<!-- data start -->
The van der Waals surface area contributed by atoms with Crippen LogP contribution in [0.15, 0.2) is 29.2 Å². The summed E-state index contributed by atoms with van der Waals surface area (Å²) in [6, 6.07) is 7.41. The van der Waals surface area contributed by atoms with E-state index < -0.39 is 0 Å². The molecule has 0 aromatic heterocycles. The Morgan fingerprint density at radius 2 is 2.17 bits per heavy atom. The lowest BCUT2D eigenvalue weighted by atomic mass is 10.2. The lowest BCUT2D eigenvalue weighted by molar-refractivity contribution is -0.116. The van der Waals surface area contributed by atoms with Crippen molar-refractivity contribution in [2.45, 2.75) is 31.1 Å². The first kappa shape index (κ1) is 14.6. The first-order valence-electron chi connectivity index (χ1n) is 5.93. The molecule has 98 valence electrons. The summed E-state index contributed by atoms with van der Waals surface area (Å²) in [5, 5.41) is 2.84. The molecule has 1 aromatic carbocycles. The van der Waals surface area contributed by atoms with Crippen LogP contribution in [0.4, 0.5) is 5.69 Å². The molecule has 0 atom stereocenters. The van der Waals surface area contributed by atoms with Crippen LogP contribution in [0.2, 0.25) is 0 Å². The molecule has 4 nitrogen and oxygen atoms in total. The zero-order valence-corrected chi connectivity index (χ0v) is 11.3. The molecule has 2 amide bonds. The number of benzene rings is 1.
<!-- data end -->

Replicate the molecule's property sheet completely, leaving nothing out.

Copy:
The van der Waals surface area contributed by atoms with Crippen LogP contribution in [0.15, 0.2) is 29.2 Å². The summed E-state index contributed by atoms with van der Waals surface area (Å²) in [6, 6.07) is 7.41. The van der Waals surface area contributed by atoms with E-state index < -0.39 is 0 Å². The molecule has 0 aromatic heterocycles. The Morgan fingerprint density at radius 2 is 2.17 bits per heavy atom. The lowest BCUT2D eigenvalue weighted by atomic mass is 10.2. The lowest BCUT2D eigenvalue weighted by molar-refractivity contribution is -0.116. The van der Waals surface area contributed by atoms with Crippen molar-refractivity contribution in [2.45, 2.75) is 31.1 Å². The first kappa shape index (κ1) is 14.6. The first-order valence-electron chi connectivity index (χ1n) is 5.93. The molecule has 98 valence electrons. The summed E-state index contributed by atoms with van der Waals surface area (Å²) in [5, 5.41) is 2.84. The molecule has 1 aromatic carbocycles. The van der Waals surface area contributed by atoms with Crippen LogP contribution in [0.4, 0.5) is 5.69 Å². The molecule has 0 atom stereocenters. The van der Waals surface area contributed by atoms with Crippen LogP contribution in [0.2, 0.25) is 0 Å². The molecule has 4 nitrogen and oxygen atoms in total. The zero-order valence-corrected chi connectivity index (χ0v) is 11.3. The molecule has 2 amide bonds. The number of benzene rings is 1.